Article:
Alfonso Rodriguez Jr., 51, appeared in federal court and pleaded not guilty to a charge of kidnapping, resulting in death. If convicted, he could face the death penalty.
The complaint says the crime involved "torture and serious physical abuse," and that Rodriguez "held her for purposes of sexually assaulting her."
Federal prosecutors took the case to allow authorities to pursue the death penalty if Rodriguez is convicted. Neither North Dakota nor Minnesota, the two states involved in the case, have death penalty laws of their own.
Sjodin, 22, of Pequot Lakes, Minn., disappeared from a Grand Forks, N.D., shopping mall parking lot Nov. 22. Her body was found April 17, near a county road northwest of Crookston, Minn.
Rodriguez, of Crookston, had been in custody in Grand Forks on a state kidnapping charge since his arrest in December. That charge was dropped Wednesday at the request of federal prosecutors, Grand Forks County State's Attorney Peter Welte said.
Drew Wrigley, U.S. attorney for North Dakota, estimated that Rodriguez's trial would last three or four weeks. The trial was tentatively set for July 19, but officials said a decision first must be made about whether to seek the death penalty.
Wrigley said he will consult with his Minnesota counterpart and Sjodin's family before making a recommendation on the matter to Attorney General John Ashcroft.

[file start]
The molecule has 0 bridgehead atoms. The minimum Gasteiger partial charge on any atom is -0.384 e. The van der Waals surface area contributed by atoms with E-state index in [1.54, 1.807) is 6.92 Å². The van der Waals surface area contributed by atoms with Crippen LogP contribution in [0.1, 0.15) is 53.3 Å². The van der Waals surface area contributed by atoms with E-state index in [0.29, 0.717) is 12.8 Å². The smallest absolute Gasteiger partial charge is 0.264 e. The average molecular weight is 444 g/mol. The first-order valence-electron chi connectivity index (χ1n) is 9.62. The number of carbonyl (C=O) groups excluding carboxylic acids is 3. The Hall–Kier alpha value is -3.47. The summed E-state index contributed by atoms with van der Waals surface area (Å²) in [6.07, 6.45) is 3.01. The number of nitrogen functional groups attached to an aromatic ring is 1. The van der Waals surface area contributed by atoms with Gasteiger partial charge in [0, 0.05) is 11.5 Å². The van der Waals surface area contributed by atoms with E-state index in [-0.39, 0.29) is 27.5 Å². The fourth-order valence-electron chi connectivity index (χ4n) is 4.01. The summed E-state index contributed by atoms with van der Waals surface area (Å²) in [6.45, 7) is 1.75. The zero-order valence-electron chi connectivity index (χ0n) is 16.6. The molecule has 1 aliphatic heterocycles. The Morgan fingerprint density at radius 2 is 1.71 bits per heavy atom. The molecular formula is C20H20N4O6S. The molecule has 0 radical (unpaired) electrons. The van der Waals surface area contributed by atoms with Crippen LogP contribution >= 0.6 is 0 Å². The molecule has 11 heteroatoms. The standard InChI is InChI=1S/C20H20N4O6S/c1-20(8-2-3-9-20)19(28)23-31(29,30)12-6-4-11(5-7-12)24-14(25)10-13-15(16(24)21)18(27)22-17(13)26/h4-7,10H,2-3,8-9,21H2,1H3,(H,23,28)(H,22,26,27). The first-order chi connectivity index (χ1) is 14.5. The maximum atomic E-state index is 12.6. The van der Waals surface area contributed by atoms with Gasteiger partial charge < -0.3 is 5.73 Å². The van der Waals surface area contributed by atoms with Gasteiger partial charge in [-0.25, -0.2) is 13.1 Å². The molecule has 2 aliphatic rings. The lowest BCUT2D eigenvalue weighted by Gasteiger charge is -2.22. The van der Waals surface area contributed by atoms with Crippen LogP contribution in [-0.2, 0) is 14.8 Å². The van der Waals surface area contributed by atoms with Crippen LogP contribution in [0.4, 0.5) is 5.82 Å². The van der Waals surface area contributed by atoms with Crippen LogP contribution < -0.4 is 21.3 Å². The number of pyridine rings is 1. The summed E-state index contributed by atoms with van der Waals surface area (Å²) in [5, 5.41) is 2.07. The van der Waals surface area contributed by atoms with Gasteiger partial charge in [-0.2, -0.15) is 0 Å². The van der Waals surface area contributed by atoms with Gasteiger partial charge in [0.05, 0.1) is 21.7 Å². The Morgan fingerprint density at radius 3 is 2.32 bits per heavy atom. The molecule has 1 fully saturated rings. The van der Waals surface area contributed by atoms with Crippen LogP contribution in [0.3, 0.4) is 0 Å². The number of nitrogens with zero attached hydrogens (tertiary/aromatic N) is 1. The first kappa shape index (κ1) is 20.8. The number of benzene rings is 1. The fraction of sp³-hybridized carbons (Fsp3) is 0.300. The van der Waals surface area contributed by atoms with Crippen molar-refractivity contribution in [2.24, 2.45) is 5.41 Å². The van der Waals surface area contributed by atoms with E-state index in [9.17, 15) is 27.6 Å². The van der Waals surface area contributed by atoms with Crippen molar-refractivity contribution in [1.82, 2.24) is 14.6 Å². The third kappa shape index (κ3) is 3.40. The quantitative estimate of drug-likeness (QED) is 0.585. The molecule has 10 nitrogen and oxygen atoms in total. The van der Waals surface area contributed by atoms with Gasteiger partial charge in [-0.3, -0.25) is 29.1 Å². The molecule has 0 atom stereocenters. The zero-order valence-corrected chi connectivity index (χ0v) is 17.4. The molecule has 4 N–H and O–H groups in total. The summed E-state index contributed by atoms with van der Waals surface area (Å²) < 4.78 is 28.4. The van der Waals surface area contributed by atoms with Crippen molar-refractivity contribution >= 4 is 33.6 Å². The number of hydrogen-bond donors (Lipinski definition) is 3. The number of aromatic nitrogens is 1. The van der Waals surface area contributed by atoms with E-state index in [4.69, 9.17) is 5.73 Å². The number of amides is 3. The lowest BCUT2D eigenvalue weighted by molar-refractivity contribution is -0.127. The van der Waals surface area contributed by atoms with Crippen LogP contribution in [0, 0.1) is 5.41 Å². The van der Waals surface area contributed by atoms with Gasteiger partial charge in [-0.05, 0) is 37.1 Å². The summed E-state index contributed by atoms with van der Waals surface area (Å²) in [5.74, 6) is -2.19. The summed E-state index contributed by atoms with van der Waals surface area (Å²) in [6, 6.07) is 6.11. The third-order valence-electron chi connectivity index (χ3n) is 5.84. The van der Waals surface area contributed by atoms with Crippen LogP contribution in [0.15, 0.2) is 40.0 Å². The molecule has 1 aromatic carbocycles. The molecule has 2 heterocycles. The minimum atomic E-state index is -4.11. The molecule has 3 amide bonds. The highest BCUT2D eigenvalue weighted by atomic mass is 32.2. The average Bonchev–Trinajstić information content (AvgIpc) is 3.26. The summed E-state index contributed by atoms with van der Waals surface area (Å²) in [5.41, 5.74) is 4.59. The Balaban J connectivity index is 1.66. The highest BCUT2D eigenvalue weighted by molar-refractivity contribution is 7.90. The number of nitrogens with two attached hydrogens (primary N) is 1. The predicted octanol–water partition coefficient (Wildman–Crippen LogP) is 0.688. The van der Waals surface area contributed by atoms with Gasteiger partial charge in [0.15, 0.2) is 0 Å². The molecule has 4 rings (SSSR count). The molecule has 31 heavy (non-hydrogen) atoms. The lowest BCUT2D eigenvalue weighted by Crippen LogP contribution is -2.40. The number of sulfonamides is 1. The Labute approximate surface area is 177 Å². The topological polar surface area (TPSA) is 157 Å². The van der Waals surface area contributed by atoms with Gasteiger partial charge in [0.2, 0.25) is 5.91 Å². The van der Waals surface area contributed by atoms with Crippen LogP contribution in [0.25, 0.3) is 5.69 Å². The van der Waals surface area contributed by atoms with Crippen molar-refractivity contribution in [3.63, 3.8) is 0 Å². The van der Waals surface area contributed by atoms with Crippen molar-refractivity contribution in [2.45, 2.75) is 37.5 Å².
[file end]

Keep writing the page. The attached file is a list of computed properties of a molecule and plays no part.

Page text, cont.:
Wrigley said the last case of capital punishment in North Dakota was about a century ago, and that the federal government has never sought the death penalty in North Dakota or Minnesota.
After his court appearance Wednesday, Rodriguez was jailed in Fargo. He waived a detention hearing, meaning he will remain in custody.
His attorney, Robert Hoy, could not immediately be reached for comment. Officials said Rodriguez would be assigned another attorney to help him prepare for the possibility that prosecutors will seek the death penalty.
Sjodin's parents, Allan Sjodin and Linda Walker, said in a statement they are confident "that there will be a full and complete airing of the facts surrounding the abduction and murder of Dru and that the correct verdict will be reached."
Federal charges had been expected because authorities believe Rodriguez crossed state lines while committing the crime.
Rodriguez was released from prison last May, after serving a 23-year sentence for attempted kidnapping, assault and other convictions for attempted rape and aggravated rape.
Investigators said they found traces of Sjodin's DNA in blood in Rodriguez's car, and that they found a knife in the trunk that matched a sheath found near Sjodin's car.